Best of the Web: How to have difficult conversations with your teen, and more

Navigating tricky conversations with your teenager, why it's okay for kids to play with their food, and how 'conscious' parenting can create a stronger bond with your child.

Our selection of thought-provoking and useful resources from around the web on educating and raising children, and supporting families.

How to navigate difficult conversations with your teenager

(Netta Wienstein, The Conversation)

One of the biggest parenting challenges is having important conversations with teenagers, writes the author. ‘They can feel like walking a tightrope. Lean too much – or too little – into commands and restrictions and you’re likely to tip over,’ she notes. 

As part of her preparation for the article, the author asked her daughter for advice. Her daughter responded with a few telling insights: teens get frustrated if you don’t listen properly, or say one thing and do another.

‘Think about what you say long before you say it to a teen.’

Her advice was right on the mark, aligning with research findings.

The author provides some excellent ideas on how to approach teen conversations, including why you need to ‘listen with love’ and consider your tone of voice.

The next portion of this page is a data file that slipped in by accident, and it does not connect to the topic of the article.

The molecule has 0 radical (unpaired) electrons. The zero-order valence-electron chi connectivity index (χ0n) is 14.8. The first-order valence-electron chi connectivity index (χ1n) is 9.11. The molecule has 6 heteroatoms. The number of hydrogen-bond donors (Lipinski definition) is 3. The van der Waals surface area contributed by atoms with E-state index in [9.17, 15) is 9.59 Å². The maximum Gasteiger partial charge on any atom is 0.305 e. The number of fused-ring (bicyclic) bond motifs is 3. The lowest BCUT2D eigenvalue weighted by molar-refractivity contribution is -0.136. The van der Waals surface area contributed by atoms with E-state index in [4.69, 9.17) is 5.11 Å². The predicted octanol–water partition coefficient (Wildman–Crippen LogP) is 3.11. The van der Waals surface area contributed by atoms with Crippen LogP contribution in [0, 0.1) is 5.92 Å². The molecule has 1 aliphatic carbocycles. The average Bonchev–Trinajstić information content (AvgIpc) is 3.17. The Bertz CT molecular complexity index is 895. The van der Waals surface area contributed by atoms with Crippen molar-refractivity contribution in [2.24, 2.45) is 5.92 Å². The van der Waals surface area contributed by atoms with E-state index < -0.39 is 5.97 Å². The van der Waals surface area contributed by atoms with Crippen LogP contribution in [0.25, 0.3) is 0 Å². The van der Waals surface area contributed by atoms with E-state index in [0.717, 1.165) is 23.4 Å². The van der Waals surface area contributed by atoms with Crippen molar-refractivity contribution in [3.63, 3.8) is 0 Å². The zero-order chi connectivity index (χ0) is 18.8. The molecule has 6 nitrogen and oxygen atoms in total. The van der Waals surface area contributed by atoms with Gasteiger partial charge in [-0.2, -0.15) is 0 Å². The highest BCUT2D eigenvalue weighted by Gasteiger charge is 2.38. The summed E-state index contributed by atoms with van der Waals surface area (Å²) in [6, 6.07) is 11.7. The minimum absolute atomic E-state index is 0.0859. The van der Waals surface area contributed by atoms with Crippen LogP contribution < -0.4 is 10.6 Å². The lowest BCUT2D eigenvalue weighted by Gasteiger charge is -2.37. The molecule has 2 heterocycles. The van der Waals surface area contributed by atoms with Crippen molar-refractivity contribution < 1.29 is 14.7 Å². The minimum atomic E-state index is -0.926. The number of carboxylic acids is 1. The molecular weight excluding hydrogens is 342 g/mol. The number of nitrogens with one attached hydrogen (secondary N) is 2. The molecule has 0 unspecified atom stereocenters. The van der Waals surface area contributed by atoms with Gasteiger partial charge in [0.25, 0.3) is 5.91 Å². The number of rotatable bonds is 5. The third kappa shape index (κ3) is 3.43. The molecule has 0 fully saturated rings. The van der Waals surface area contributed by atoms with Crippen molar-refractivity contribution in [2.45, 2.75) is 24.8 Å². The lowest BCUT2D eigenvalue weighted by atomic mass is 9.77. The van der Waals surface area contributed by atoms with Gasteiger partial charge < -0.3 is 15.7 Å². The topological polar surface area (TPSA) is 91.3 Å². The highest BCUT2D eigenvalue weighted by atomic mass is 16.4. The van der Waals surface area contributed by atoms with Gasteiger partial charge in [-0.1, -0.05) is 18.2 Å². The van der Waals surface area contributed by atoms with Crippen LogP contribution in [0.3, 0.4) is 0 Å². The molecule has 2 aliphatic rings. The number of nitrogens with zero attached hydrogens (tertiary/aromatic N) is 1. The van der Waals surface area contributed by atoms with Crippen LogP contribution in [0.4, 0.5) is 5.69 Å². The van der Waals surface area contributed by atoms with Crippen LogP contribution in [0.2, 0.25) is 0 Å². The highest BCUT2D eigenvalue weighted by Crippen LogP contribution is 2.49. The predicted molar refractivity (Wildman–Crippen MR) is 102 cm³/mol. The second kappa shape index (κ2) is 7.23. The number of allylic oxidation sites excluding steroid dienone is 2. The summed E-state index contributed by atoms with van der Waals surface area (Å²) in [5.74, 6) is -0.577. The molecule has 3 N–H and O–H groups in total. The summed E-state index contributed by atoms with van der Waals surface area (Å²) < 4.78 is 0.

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Why it's okay for kids to play with their food

(Kellie Scott, ABC Everyday)

It’s a familiar parental chorus around the dinner table: ‘Stop playing with your food!’

While it might be an instruction that’s been heard through the generations, in most cases it’s the wrong approach, this article reports. In many cases. letting children play with their food helps explore and get to know what they are eating.

What about telling children to eat a certain amount  – ‘the just two more bites’ approach? Again, this can work against developing positive attitudes to eating.

‘What we really want kids to be able to do as they grow into older children and adults is listen to their body and eat as much as they need to be full,’ says paediatric dietitian Dr Kyla Smith. ‘To try certain foods when they’re ready.’

There is also the power of modelling eating habits. Parents should keep calm and eat their own vegetables. ‘Children will copy and you don’t have to do anything.’

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Want to create a stronger bond with your kids? First relinquish control

(Andee Tagle, npr)

Do you feel like you want to have a greater sense of being in charge as a parent? The counterintuitive answer, according to the author of a new book, is to stop trying to control your child.

This is an interview with New York Times bestselling author Shefali Tsabary, who has just released The Parenting Map. in which she explains how to develop a ‘conscious’ parent-child relationships by focusing on the reactions you have to your child’s behaviour rather than the behaviour itself.

‘We keep expecting the child to change and keep trying to micromanage the child,’ says Shefali.

‘All the while, we never look at ourselves. And most of the time, it’s only 10 percent what the child is doing and 90 percent what the parent is doing.’

She cautions that conscious parenting doesn’t come naturally – it’s easier to yell at kids, rather than being patient and regulated.

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